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BW alumna awarded Fulbright to Spain

With a goal of promoting diversity within the field of classical music, Bonnie Vigil '24 is headed to Spain in September as a Fulbright award recipient.

 Bonnie Vigil on a study abroad trip

The violin performance major joins an elite group of individuals who went through a highly competitive process to secure the coveted grant from the U.S. Bureau of Educational and Cultural Affairs. Named a Fulbright English Teaching Assistant, Vigil is among a small percentage of applicants who received funding to represent the U.S. overseas.

As part of her nine-month appointment, Vigil will live and teach English at two schools in the Asturias region. Her role includes both assistant-teaching English as a foreign language and assistant-teaching in English for subjects such as social studies, science, technology and art.

Connecting music with language

Bonnie Vigil with violin
"As a BW Spanish minor, it just made sense to choose a Spanish-speaking country," said the Springfield, Virginia, resident. "I also wanted to connect with my roots as a person of Spanish descent.

"I look forward to exercising my studies of Spanish history, culture and language to create an environment of mutual exchange and understanding among my students. I plan to use my Fulbright experience to inform how I learn music and teach it to others. I've always believed that music and language are one and the same, and I want to explore that concept to the fullest extent possible," she remarked.

"My studies of music and Spanish have influenced how I view language. The way musical phrases mimic the natural patterns of human speech, no matter the composer's nationality, proves that the foundations of human communication remain the same no matter the tongue," believes Vigil.

"Both music and language possess prosody and syntax, both rely on the placement of sounds in time, and both require diligent practice to learn. I've seen firsthand how music can forge a community between different people, and I want to push the boundaries of how far music can go in breaking down cultural barriers and, by extension, language barriers," she added.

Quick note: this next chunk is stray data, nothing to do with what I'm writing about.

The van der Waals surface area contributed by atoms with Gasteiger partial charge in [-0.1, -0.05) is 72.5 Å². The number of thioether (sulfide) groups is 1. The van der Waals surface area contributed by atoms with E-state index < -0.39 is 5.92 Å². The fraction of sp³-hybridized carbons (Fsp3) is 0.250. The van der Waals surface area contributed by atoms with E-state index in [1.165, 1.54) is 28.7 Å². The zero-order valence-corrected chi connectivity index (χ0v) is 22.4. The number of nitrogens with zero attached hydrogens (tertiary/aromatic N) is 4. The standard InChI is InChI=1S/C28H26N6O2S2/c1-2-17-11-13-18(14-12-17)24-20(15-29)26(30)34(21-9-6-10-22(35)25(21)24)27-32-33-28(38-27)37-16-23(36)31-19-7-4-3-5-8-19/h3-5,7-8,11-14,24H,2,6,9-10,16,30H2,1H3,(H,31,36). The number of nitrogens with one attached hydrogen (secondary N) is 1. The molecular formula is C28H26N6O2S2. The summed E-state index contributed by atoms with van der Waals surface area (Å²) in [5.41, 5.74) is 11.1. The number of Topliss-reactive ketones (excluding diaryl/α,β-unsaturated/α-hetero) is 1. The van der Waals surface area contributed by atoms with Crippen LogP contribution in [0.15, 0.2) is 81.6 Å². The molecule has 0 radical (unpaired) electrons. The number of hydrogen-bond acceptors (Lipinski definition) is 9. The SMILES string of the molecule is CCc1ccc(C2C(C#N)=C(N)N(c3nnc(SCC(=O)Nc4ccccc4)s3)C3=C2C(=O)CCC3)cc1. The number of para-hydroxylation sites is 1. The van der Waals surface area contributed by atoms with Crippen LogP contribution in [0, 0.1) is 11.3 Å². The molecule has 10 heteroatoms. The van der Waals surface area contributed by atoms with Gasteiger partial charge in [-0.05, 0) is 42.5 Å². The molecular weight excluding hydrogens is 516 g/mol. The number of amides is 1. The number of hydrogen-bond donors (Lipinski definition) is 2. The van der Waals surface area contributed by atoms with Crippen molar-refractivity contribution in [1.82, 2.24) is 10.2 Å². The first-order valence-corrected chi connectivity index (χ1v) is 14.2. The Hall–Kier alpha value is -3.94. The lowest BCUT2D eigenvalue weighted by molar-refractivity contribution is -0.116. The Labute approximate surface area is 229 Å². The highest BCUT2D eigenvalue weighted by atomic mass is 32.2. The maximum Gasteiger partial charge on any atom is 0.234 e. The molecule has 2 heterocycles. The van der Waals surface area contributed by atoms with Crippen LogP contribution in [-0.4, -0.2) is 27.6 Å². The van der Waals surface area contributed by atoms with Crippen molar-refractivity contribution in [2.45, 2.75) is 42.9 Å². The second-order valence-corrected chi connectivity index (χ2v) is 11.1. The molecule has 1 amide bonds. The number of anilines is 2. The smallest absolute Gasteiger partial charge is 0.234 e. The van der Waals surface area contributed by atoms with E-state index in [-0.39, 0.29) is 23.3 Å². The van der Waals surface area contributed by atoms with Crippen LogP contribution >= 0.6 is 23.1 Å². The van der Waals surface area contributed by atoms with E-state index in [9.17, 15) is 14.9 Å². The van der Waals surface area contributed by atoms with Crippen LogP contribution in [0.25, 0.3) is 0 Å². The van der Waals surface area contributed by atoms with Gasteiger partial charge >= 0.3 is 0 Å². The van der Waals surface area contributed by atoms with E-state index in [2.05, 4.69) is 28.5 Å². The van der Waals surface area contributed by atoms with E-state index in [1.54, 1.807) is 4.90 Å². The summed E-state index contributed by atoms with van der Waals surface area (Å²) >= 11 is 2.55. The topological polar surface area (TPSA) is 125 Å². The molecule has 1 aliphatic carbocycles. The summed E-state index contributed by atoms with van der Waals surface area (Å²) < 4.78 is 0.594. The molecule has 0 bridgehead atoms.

Bridging her BW studies to grad school

"I hope to use this experience abroad in combination with my musical education to promote diversity within the field of classical performance. Much of my college career has been dedicated to studying the history and culture of Spain and how music and the performing arts have contributed to a sense of cultural and national identity in the Iberian Peninsula," explained Vigil.

"In my graduate work, I would love to continue exploring the music of the Iberian peninsula and how it has been affected by cross-cultural exchange with the countries of Latin America, Africa and the Caribbean," noted Vigil, who will be starting at Shenandoah University the year after completing her Fulbright.

Vigil went on to say that the role of a Fulbright is to act as a cultural ambassador. "While abroad, I plan to assist in the music education of my students — whether that means volunteering with their music classes or offering violin lessons. I also plan to connect with the local music scene by contacting community orchestras and local musicians so I can keep performing. You can take the girl out of music school, but you can't take music school out of the girl," she said with witty candor.

Impressive record of Fulbright success

In receiving the Fulbright honor, Vigil credits both her music and Spanish faculty for providing assistance and support. Baldwin Wallace’s Fulbright Program is under the direction of Drs. Matthew Feinberg, associate professor of Spanish, and Danielle Kuntz, associate professor of music history and literature.

Since 2019, BW has had nine finalists and one semi-finalist. In 2024, BW had two finalists and one semi-finalist, just missing the elite designation of being named a top-Fulbright-producing institution. The Fulbright Program, which is sponsored by the U.S. government in partnership with countries around the world, awards grants to approximately 20 percent of applicants, making it an esteemed honor.

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